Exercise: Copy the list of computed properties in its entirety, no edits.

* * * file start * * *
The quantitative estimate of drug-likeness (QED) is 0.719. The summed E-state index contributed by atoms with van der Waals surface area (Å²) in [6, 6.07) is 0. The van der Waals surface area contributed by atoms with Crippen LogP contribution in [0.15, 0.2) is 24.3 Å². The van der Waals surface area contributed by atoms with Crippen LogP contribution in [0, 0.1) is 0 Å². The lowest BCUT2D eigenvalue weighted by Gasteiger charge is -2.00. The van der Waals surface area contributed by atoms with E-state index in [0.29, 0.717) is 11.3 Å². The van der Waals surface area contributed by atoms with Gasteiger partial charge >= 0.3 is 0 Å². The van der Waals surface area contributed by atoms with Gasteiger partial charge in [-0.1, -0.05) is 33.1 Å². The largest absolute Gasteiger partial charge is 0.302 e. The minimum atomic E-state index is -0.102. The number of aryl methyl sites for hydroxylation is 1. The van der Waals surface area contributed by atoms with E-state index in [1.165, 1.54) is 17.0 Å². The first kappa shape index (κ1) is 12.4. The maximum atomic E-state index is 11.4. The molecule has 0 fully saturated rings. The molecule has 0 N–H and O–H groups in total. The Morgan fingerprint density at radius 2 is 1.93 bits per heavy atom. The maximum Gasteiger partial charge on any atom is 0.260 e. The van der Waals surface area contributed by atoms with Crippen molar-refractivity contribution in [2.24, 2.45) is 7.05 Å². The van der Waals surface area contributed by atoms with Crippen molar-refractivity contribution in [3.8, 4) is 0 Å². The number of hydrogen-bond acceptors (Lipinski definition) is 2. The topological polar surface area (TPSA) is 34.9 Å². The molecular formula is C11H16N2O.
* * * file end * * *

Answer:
The quantitative estimate of drug-likeness (QED) is 0.719. The summed E-state index contributed by atoms with van der Waals surface area (Å²) in [6, 6.07) is 0. The van der Waals surface area contributed by atoms with Crippen LogP contribution in [0.15, 0.2) is 24.3 Å². The van der Waals surface area contributed by atoms with Crippen LogP contribution in [0, 0.1) is 0 Å². The lowest BCUT2D eigenvalue weighted by Gasteiger charge is -2.00. The van der Waals surface area contributed by atoms with E-state index in [0.29, 0.717) is 11.3 Å². The van der Waals surface area contributed by atoms with Gasteiger partial charge >= 0.3 is 0 Å². The van der Waals surface area contributed by atoms with Gasteiger partial charge in [-0.1, -0.05) is 33.1 Å². The largest absolute Gasteiger partial charge is 0.302 e. The minimum atomic E-state index is -0.102. The number of aryl methyl sites for hydroxylation is 1. The van der Waals surface area contributed by atoms with E-state index in [1.165, 1.54) is 17.0 Å². The first kappa shape index (κ1) is 12.4. The maximum atomic E-state index is 11.4. The molecule has 0 fully saturated rings. The molecule has 0 N–H and O–H groups in total. The Morgan fingerprint density at radius 2 is 1.93 bits per heavy atom. The maximum Gasteiger partial charge on any atom is 0.260 e. The van der Waals surface area contributed by atoms with Crippen molar-refractivity contribution in [2.24, 2.45) is 7.05 Å². The van der Waals surface area contributed by atoms with Crippen molar-refractivity contribution in [3.8, 4) is 0 Å². The number of hydrogen-bond acceptors (Lipinski definition) is 2. The topological polar surface area (TPSA) is 34.9 Å². The molecular formula is C11H16N2O.